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Vorland s government is planning a nationwide ban on smoking

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Vorland s government is planning a nationwide ban on smoking [#permalink] New post 15 Sep 2012, 08:22
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Vorland’s government is planning a nationwide ban on smoking in restaurants. The objection that the ban would reduce restaurants’ revenues is ill founded. Several towns in Vorland enacted restaurant smoking restrictions five years ago. Since then, the amount the government collects in restaurant meal taxes in those towns has increased 34 percent, on average, but only 26 percent elsewhere in Vorland. The amount collected in restaurant meal taxes closely reflects restaurants’ revenues.

Which of the following, if true, most undermines the defense of the government’s plan?

A. When the state first imposed a restaurant meal tax, opponents predicted that restaurants’ revenues would decline as a result, a prediction that proved to be
correct in the short term.
B. The tax on meals in restaurants is higher than the tax on many other goods and services.
C. Over the last five years, smoking has steadily declined throughout Vorland.
D. In many of the towns that restrict smoking in restaurants, restaurants can maintain separate dining areas where smoking is permitted.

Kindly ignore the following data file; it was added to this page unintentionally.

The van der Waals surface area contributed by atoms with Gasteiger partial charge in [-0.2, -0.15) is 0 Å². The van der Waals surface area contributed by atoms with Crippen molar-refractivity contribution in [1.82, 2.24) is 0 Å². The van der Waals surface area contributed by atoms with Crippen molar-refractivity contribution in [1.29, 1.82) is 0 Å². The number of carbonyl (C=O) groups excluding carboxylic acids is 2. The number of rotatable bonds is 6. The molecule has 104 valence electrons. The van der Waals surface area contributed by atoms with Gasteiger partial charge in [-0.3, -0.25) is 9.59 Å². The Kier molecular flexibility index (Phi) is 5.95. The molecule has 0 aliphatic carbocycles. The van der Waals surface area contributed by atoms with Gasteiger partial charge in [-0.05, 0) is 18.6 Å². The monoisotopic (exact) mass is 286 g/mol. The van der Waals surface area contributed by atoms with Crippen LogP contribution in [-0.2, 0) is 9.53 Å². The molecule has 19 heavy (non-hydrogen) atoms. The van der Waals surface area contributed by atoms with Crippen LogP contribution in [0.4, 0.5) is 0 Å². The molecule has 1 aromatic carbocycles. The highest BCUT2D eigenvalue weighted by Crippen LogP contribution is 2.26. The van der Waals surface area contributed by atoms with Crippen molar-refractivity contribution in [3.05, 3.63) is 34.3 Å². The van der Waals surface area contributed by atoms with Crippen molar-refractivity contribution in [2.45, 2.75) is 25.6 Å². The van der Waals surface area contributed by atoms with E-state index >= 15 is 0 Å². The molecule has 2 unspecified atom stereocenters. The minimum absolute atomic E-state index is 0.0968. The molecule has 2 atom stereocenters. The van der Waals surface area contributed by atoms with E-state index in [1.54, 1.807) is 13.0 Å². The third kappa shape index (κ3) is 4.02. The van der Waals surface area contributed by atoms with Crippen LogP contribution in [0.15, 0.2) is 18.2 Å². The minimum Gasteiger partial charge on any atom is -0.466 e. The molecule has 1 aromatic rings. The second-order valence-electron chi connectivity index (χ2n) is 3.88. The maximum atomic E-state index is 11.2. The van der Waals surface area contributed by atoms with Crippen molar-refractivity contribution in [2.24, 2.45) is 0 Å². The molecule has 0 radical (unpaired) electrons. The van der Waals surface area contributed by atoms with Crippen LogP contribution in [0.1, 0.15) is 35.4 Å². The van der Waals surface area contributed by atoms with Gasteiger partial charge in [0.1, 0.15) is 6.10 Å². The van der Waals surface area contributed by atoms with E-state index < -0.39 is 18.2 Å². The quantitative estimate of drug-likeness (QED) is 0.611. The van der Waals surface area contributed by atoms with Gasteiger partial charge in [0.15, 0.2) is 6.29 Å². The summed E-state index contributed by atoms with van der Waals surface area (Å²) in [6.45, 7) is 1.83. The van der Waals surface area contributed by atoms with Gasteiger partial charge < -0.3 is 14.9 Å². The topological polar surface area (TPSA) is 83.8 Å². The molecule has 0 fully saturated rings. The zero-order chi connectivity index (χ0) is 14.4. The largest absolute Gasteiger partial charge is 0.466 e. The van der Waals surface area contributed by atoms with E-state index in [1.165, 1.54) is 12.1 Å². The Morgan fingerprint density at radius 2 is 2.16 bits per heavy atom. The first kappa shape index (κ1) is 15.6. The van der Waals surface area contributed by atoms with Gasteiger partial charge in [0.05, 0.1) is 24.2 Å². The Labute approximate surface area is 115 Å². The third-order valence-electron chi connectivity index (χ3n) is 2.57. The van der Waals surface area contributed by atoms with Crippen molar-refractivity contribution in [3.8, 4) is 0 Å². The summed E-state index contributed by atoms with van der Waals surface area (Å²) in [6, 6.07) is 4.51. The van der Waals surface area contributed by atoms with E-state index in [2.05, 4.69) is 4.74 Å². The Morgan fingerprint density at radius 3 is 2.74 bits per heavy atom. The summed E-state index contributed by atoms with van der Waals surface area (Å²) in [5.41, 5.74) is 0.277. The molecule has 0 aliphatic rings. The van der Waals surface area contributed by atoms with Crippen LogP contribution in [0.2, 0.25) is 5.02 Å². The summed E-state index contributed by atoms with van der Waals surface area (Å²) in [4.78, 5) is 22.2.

E. Over the last five years, government revenues from sales taxes have grown no faster in the towns with restaurant smoking restrictions than in the towns that have no such restrictions.

Please discuss each answer choice. OA
[Reveal] Spoiler:
D
[Reveal] Spoiler: OA

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Re: Vorland’s government [#permalink] New post 15 Sep 2012, 10:33
D is the right one.

Conclusion : The objection that the ban would reduce restaurants’ revenues is ill founded. >> Ban would not reduce revenues
Defence: Other towns where restaurants ban smoking show incresed revenue

To undermine the defence, we need to either show that the restuarents where smoking is banned have other resons for increased revenue OR Smoking is still permitted somehow.

Lets look at the answer choices:

A. When the state first imposed a restaurant meal tax, opponents predicted that restaurants’ revenues would decline as a result, a prediction that proved to be
correct in the short term. >>> Talks about mean tax. Out of scope.
B. The tax on meals in restaurants is higher than the tax on many other goods and services. >>> Out of scope
C. Over the last five years, smoking has steadily declined throughout Vorland. >>> Out of scope
D. In many of the towns that restrict smoking in restaurants, restaurants can maintain separate dining areas where smoking is permitted. >>> Smoking is allowed, but under restrictions. Bingo! Answer!
E. Over the last five years, government revenues from sales taxes have grown no faster in the towns with restaurant smoking restrictions than in the towns that have no such restrictions. >>> talks about same growth rate of sales taxes. Not adding any value.
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Joined: 28 May 2012
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Re: Vorland’s government [#permalink] New post 15 Sep 2012, 11:41
piyatiwari wrote:
D is the right one.

Conclusion : The objection that the ban would reduce restaurants’ revenues is ill founded. >> Ban would not reduce revenues
Defence: Other towns where restaurants ban smoking show incresed revenue

To undermine the defence, we need to either show that the restuarents where smoking is banned have other resons for increased revenue OR Smoking is still permitted somehow.